Memorial and Biographical History of Dallas County, Texas. Page: 234 of 1,110
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HISTORY OF DALLAS COUNTY.
Jackson, a Logan and a Johnston is a common
heritage to all, and the memory of those
illustrious chieftains, who covered themselves
with a mantle of glory contending for a principle
which they believed to embody the
grand principles of American liberty, belong
to the blue and the gray alike.
"We, of to-day, have lived to see the animosities
of the war die out, and the snowwhite
dove of peace spreading her wings over
a free, contented and happy people, and we
see the soldiers and chieftains of both armies
marching side by side to the music of a reunited
brotherhood. We behold great Confederate
leaders mourning at the. death of
great Union captains and soldiers of the Federal
armies, and to-day the soldiers of the
Union army are sorrowfully placing flowery
chaplets on the graves of their brave and
great opponents. To-day we have no North,
no South, no East, no West, but one common
country, one common object, i. e., the paying
tribute to our heroic dead. Children of the
same family, attending in our youth divine
services in the same tabernacle, lisping loving
words to the great God of love in our
childhood at the same Sabbath-school, and
finally separated in bloody strife by a bloody
fratricidal war, we to-day feel that we are
gathered once more around the old hearthstone,
and worship the God of our forefathers,
sheltered and protected by one common flag.
That there should have been for a time heart
burnings and sectional animosities is but
natural; but now there has come to us,
through the light of a renewed prosperity, a
greater tolerance and a deeper respect, a hope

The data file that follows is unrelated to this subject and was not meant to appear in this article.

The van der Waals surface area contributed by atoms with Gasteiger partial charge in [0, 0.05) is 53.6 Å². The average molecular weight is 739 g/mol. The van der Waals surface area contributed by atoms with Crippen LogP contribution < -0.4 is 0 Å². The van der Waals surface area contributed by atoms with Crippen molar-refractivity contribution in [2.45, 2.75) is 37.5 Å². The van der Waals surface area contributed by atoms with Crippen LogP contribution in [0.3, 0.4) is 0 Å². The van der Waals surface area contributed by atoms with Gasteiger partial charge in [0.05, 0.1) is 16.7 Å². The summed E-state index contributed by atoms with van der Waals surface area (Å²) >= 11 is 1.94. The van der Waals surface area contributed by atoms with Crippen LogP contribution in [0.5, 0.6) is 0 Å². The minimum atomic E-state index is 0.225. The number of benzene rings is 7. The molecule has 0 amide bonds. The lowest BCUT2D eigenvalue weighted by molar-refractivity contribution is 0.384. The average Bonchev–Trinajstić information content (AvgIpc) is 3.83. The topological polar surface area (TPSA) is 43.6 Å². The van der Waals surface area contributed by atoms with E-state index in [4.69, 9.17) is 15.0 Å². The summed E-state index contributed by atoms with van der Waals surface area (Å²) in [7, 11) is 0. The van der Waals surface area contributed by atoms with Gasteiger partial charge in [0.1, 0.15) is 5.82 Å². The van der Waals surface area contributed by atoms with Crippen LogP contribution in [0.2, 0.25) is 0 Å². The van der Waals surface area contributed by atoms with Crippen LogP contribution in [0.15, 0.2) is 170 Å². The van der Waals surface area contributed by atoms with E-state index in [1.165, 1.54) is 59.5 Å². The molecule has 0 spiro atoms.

for a grand national future to be transmitted
to our children-born, it may be true, from
the echoes of thousands of marching feet,
from the heroic courage of many a battlefield,
from the lonely cot in many a hospital.
History has written on many a page the
heroic bravery of the sturdy son of the North
and the impetuous son of the sunny South
alike, and we of the blue and the gray, for
ourselves and our children, can thank the
God of love that from the chilly clime of
Alaska to the flowery everglades of Florida,
from the Atlantic to the Pacific, we are one
free, undivided and happy people, and reverentially
kneel under one banner of universal
liberty, and thank Divine Providence for our
renewed prosperity and an unbroken Union.
To you, my brothers and friends who wore
the gray, I, who wore the blue, for myself
and my old comrades in arms, can say with
true and heartfelt sincerity that you have
made a record for devotion to a principle,
bravery on the field of battle and loyalty in
time of peace that is worthy the emulation
of the civilized world, and added an additional
luster to the stars that illuminate the
written and unwritten record of the American
soldier; your record is ours and ours is
yours, and when future generations look back
your children and our children will have an
equal pride in claiming that their forefathers
were American soldiers.
"I see around me to-day a large attendance
of ladies. The women of America!
What a halo of glory clusters around the
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Lewis Publishing Company. Memorial and Biographical History of Dallas County, Texas., book, 1892; Chicago, Illinois. (texashistory.unt.edu/ark:/67531/metapth20932/m1/234/: accessed August 21, 2017), University of North Texas Libraries, The Portal to Texas History, texashistory.unt.edu; crediting Dallas Public Library.